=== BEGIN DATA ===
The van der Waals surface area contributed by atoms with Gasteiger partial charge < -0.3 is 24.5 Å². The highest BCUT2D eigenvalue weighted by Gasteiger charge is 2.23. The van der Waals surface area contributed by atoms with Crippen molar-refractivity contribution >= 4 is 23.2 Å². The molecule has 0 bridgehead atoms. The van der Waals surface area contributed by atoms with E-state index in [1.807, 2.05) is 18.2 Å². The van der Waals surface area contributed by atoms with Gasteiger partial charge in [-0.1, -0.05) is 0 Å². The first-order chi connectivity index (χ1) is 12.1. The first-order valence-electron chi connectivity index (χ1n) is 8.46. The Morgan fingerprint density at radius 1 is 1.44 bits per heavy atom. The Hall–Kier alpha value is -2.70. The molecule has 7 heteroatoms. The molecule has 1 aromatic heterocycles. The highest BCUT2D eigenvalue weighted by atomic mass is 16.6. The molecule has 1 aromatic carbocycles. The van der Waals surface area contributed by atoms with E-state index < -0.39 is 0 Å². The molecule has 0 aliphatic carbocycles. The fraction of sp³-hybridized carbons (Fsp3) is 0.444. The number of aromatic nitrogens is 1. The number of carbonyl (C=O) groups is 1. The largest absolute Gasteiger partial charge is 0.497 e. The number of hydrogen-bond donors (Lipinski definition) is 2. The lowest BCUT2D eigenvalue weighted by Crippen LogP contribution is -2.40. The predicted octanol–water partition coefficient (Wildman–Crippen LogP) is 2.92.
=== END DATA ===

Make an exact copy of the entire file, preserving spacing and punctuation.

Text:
The van der Waals surface area contributed by atoms with Gasteiger partial charge < -0.3 is 24.5 Å². The highest BCUT2D eigenvalue weighted by Gasteiger charge is 2.23. The van der Waals surface area contributed by atoms with Crippen molar-refractivity contribution >= 4 is 23.2 Å². The molecule has 0 bridgehead atoms. The van der Waals surface area contributed by atoms with E-state index in [1.807, 2.05) is 18.2 Å². The van der Waals surface area contributed by atoms with Gasteiger partial charge in [-0.1, -0.05) is 0 Å². The first-order chi connectivity index (χ1) is 12.1. The first-order valence-electron chi connectivity index (χ1n) is 8.46. The Morgan fingerprint density at radius 1 is 1.44 bits per heavy atom. The Hall–Kier alpha value is -2.70. The molecule has 7 heteroatoms. The molecule has 1 aromatic heterocycles. The highest BCUT2D eigenvalue weighted by atomic mass is 16.6. The molecule has 1 aromatic carbocycles. The van der Waals surface area contributed by atoms with E-state index < -0.39 is 0 Å². The molecule has 0 aliphatic carbocycles. The fraction of sp³-hybridized carbons (Fsp3) is 0.444. The number of aromatic nitrogens is 1. The number of carbonyl (C=O) groups is 1. The largest absolute Gasteiger partial charge is 0.497 e. The number of hydrogen-bond donors (Lipinski definition) is 2. The lowest BCUT2D eigenvalue weighted by Crippen LogP contribution is -2.40. The predicted octanol–water partition coefficient (Wildman–Crippen LogP) is 2.92.